investigate the murder of 22-year-old Protestant man,
Raymond McCord Jr, in north Belfast in 1997, but was
expanded to cover the activities of the same UVF gang in
more than a dozen other murders.

The report will say that those who ordered and carried out
McCord’s murder, as well as other murders including that of
27-year-old Catholic woman Sharon McKenna, were Special
Branch agents.

Haddock is serving ten years in prison for grievous bodily

The new head of Haddock’s former UVF unit is understood to
be the man who killed McCord and is suspected of still
being a police informer.

The revelation that some of the officers implicated are
still serving members of the PSNI has caused concern among
nationalists in the North.

Next Sunday, Sinn Fein will hold an ard fheis to debate
whether to support the PSNI.

A series of Sinn Fein-sponsored public meetings on policing
are to be held in the North this week.

A number of the crimes investigated by the Police Ombudsman
took place after 2001, when the Patten reforms were
supposed to have curbed the worst excesses of Special

The report uncovered evidence that Special Branch actively
protected their informers, even when they had committed
sectarian murders.

The Ombudsman’s report was sent to the Department of Public
Prosecution last year.

However, the DPP has yet to decide on whether to proceed
with recommendations to charge officers.


McCord Fears Over O'Loan Report

[Published: Saturday 20, January 2007 - 09:56]
By David Gordon

Politics should not dictate the authorities' response to a
massive investigation into alleged security force collusion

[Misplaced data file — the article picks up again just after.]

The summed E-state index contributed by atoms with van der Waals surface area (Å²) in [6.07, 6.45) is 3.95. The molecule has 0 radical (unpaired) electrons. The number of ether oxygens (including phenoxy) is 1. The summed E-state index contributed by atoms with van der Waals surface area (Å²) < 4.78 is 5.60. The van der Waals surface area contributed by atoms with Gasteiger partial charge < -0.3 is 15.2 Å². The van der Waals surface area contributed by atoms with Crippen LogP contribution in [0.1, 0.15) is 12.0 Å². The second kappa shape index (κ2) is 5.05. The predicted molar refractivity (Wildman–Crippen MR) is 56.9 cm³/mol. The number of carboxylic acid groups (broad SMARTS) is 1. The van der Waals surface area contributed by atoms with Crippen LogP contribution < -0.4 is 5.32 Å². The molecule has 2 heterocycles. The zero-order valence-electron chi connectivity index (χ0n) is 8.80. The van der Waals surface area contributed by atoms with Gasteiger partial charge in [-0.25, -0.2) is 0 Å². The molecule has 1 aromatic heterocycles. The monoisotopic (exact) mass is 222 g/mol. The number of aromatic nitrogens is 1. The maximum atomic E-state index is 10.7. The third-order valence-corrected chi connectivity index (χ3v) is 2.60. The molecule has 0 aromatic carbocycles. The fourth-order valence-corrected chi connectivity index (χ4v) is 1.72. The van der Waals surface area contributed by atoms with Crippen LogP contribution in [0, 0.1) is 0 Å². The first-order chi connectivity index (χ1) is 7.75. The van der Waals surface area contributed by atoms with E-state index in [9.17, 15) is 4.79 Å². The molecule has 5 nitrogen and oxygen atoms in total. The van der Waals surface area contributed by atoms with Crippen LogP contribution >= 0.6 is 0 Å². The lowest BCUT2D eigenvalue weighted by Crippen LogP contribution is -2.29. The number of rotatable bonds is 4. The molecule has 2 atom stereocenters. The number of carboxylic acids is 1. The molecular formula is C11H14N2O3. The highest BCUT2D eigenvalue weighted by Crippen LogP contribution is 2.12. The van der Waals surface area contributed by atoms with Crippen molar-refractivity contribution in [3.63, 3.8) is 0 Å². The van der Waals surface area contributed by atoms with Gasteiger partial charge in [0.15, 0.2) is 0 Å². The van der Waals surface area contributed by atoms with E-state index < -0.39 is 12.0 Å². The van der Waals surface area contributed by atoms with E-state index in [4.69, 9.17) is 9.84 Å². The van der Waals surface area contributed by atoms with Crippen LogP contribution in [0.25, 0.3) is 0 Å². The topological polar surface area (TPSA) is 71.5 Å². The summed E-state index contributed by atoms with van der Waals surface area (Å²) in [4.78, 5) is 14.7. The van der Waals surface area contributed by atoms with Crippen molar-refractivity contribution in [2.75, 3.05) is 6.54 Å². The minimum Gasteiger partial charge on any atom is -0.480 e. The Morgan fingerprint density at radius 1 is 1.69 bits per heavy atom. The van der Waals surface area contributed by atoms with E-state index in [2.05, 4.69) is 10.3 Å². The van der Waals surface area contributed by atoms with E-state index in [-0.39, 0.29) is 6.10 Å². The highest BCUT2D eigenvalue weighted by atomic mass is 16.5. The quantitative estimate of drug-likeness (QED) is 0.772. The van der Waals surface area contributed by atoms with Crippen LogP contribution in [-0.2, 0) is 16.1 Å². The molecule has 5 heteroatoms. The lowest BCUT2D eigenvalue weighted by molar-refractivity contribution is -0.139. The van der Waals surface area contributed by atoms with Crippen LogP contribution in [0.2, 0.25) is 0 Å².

with loyalist killers.

That was the message last night from the campaigning father
who triggered the probe into police informers within the
north Belfast UVF.

With the findings of the inquiry by Ombudsman Nuala O'Loan
due for publication on Monday, speculation is continuing
over whether former police officers will be recommended for

A legal move against former officers could have major
political implications, particularly if the Government
tables fresh plans to allow exiled "on the run" IRA
terrorists to return home.

Taking ex-policemen to court while granting what would be
described as an amnesty to republicans could cause uproar
within unionism - and destabilise attempts to restore

Prosecutions could also raise the thorny question of the
extent to which the Government oversaw - and approved -
past security force intelligence operations in Northern

Monday's report by the Ombudsman is expected to vindicate
claims of police collusion with a UVF killer gang based in
north Belfast's Mount Vernon estate.

It is alleged that RUC Special Branch ran a number of
informers in this paramilitary team, and shielded them from

Mrs O'Loan's probe - codenamed Operation Ballast - began in

It was launched in response to a complaint by north Belfast
man Raymond McCord over the police investigation into the
murder of his son Raymond jnr.

He believes the 1997 killing was carried out on the orders
of Mount Vernon UVF chief Mark Haddock, a police informer.

Haddock's double life as a terrorist and Special Branch
agent was fully exposed last year, leading to an attempt on
his life by former UVF allies.

Mr McCord last night said political considerations should
not influence the response of the Public Prosecution
Service or Attorney General to the Ombudsman's inquiry.